• Disclosures – Paragraph 9 requires companies to disclose the number and dates of meetings held during the financial year and number of meetings attended by each director in their annual reports and annual returns. A practicing CS while certifying the annual return should also certify that the SS-1 has been duly complied with. There were no such provisions under the Act.

2. Impact

SS-1 applies to board and committee meetings of all companies10 irrespective of their size, type and listing status unless specifically excluded. Failure to comply with SS-1 will lead to a penalty of INR 25,000 (USD 392 approximately) on the company and every officer-in- default shall be liable to a penalty of INR 5,000 (USD 79 approximately).11

If a particular standard or any part thereof becomes inconsistent with the Act due to any amendments, the provisions of the Act shall prevail. SS-1 does not seek to substitute any provisions of the Act but, aims to supplement it.

It is clear from the above that the procedure for BMs has become more stringent and cumbersome. There is no flexibility for even closely-held private companies and unlisted public companies regarding the manner of conducting the meetings. On the other hand, even though, the process is made cumbersome and stringent, it will hopefully lead to better disclosures, more procedural clarity, transparency in board proceedings and accountability of responsible company officers. It has removed many ambiguities; for example, convening meeting at a shorter notice with consent of majority directors, provisions with regard to the minutes etc. This in turn will enhance corporate governance standards and investors’ confidence. Although many provisions were voluntarily practiced by several companies, SS-1 has expressly mandated them for all companies now.

Conclusion

The provisions concerning meetings enabled companies to follow varied and diverse secretarial practices. With introduction of SS-1, a uniform guide for companies to conduct meetings and maintaining corresponding records is put in place. A critical concern arises as to whether non-compliance with SS-1 will nullify board decisions taken in such meetings. It is too early to come to a conclusive stance on that – a conservative approach may view resolutions passed at such meeting as invalidated while a liberal approach may vest the company with the power to ratify decisions taken in such a meeting. Since the fundamental objective is to put in place a uniform process, it will be necessary to adhere to the process supplemented by SS-1.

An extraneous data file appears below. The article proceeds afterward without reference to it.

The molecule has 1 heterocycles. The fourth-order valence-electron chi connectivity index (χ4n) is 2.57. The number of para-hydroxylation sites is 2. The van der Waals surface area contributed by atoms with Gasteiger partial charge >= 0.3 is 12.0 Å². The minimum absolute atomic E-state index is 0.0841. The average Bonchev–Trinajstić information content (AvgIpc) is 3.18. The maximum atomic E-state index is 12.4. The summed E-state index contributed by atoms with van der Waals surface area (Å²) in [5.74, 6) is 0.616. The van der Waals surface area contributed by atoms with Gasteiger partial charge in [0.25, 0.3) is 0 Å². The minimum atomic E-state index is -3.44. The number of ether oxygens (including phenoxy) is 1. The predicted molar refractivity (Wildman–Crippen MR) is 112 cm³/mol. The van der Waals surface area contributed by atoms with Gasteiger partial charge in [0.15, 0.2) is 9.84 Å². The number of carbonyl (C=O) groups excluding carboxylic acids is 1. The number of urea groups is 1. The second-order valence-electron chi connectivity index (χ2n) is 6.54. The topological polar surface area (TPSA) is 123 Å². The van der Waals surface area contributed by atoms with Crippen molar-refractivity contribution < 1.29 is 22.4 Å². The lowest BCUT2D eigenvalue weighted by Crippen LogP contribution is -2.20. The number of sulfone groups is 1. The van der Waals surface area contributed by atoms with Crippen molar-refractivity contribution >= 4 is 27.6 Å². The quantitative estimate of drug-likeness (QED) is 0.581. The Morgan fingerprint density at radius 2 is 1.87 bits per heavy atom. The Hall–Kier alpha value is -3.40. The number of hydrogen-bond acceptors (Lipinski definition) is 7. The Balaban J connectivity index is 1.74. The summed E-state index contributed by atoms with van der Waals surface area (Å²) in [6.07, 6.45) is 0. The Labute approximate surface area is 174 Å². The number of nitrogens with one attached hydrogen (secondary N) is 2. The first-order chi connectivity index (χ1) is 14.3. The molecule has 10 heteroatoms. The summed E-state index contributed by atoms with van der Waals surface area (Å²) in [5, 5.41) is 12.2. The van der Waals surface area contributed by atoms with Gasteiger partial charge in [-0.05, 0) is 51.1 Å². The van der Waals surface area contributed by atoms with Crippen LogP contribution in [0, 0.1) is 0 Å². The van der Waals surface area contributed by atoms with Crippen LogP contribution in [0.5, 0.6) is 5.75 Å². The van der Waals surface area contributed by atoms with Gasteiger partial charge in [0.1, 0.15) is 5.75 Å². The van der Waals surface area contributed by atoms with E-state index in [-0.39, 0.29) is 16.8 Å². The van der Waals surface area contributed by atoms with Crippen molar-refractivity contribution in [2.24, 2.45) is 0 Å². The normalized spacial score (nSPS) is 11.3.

Authored by:
Jaya Moorjani

1 Table F contains model clauses for company’s articles of association. It is a matter of practice that companies typically adopt the model form without repeating all the provisions. If some provisions are modified, the articles provide this expressly
2 Paragraph 1.3.7 makes the circulation of notes to agenda mandatory
3 Paragraph 1.3.4 makes it compulsory to provide contact details in the notice
4 A director should not be directly or indirectly interested in a contract or arrangement. Interest arises if the contracting party is the director’s relative or a firm in which the director or his relative is a partner, or a company in which such director is a director or member, or n association of individuals in which he or his relative is a member
5 A circular issued by Ministry of Corporate Affairs on June 5, 2015 permits the interested directors of a private limited company to participate in the matters in which they are interested after their disclosure of interest. The circular specifically talks about the participation and not voting, hence, this needs to be clarified further by the Ministry
6 Video conferencing or other audio visual means as may be prescribed, should help directors to communicate with each other without any intermediary and interruption and such devices should be capable of recording proceedings of the meeting
7Paragraph 4 reproduces the process for maintenance of attendance register which was practiced by companies but no specific procedure was given under the Act
8 Annexure A to SS-1 provides for twenty two items, out of which, fifteen are prescribed under the Act as well 9 A system reasonably reliable and secure from unauthorized access or misuse. It should be correct and support generally accepted security features
10 The exception is one person companies that have only one director on its Board
11 Section 118(11)